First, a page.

A rich man asks, "What must I do to inherit eternal life?" (see also Matthew 19:6-30; Luke 18:18-30). A man asked, "Good Teacher, what shall I do that I may inherit eternal life?" Jesus said, "One thing you lack. Go, sell whatever you have, and give to the poor, and you will have treasure in heaven; and come, follow me, taking up the cross."

  • Mark 10:35-45

    James and John ask to sit at Jesus' right and left hand in his glory (see also Matthew 20:20-28). James and John asked, "Grant to us that we may sit, one at your right hand, and one at your left hand, in your glory."

  • Mark 10:46-52

    Jesus gives sight to the blind Bartimaeus (see also Matthew 20:29-34; Luke 18:35-43). Jesus asked, "What do you want me to do for you?" The blind man said, "Rabboni, that I may see again." Jesus said, "Go your way. Your faith has made you well."

  • Mark 11:1-11

    Jesus' Triumphal Entry into Jerusalem (see also Matthew 21:1-11; Luke 19:28-40; John 12:12-19). Jesus said, "In the village, you will find a young donkey tied, on which no one has sat. Untie him, and bring him. If anyone asks you, 'Why are you doing this?' say, 'The Lord needs him;' and immediately he will send him back here."

  • Mark 12:28-34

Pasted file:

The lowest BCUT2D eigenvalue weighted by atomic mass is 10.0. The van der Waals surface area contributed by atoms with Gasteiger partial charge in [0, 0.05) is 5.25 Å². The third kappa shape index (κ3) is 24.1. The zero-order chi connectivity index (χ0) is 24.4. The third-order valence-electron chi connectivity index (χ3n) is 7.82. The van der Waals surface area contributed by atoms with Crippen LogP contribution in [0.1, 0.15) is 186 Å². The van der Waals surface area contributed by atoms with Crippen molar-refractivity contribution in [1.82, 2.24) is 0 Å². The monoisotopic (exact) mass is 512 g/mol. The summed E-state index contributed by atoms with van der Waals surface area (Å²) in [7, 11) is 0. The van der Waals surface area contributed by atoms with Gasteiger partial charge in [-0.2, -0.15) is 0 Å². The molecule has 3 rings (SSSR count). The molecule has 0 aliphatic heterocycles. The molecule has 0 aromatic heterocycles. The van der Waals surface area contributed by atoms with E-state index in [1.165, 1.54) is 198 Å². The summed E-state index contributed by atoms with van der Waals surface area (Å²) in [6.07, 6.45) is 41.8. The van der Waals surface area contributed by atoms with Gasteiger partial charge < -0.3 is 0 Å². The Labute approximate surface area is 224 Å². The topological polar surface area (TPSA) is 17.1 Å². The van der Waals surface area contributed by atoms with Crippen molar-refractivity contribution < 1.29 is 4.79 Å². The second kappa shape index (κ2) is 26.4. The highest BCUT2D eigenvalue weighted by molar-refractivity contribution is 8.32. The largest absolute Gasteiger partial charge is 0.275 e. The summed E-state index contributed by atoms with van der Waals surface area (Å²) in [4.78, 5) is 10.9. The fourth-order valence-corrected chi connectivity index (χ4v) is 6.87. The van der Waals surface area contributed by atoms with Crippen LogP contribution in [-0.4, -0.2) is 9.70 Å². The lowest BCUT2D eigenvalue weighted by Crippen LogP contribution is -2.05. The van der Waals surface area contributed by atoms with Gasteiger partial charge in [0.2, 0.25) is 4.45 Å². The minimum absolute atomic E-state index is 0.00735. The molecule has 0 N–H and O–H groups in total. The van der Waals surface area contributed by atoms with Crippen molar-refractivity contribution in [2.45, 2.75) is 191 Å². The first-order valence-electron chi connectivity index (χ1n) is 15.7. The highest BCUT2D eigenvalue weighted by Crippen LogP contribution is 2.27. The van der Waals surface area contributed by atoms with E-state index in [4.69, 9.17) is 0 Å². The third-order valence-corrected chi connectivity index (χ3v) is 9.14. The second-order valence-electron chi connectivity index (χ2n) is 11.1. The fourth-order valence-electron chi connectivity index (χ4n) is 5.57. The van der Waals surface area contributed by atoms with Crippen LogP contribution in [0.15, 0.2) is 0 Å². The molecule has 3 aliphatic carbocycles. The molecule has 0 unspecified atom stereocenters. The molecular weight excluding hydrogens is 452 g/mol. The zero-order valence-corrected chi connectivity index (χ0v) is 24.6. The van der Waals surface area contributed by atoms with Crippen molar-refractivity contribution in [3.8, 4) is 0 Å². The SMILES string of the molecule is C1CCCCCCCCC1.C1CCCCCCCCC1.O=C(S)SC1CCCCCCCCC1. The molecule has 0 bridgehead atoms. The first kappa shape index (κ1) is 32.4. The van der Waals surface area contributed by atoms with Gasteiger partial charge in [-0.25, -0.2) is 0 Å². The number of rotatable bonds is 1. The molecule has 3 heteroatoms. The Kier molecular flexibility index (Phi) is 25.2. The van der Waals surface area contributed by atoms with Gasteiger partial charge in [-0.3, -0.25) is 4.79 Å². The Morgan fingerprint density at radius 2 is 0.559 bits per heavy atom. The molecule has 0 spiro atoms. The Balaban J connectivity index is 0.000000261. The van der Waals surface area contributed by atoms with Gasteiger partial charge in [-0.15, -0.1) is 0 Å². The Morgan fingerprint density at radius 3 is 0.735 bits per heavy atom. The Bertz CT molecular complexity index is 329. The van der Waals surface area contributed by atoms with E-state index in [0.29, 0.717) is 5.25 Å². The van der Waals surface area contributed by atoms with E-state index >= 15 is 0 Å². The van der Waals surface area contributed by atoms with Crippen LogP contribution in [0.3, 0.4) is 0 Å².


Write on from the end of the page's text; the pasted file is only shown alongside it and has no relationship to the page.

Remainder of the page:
A scribe asks Jesus which is the first (greatest) commandment (see also Matthew 22:34-40; Luke 10:25-28). "The greatest commandment is, 'Hear, Israel, the Lord our God, the Lord is one: you shall love the Lord your God with all your heart, and with all your soul, and with all your mind, and with all your strength.' This is the first commandment. The second is like this, 'You shall love your neighbor as yourself.' There is no other commandment greater than these."

  • Mark 12:38-44

    Jesus warns people to beware of the scribes, who devour widows' house and will be subject to great condemnation (see also Matthew 23:1-7; Luke 20:45-47). Jesus said, "Beware of the scribes, who like to walk in long robes, and to get greetings in the marketplaces, and the best seats in the synagogues, and the best places at feasts: those who devour widows' houses, and for a pretense make long prayers. These will receive greater condemnation."

  • Mark 13:1-8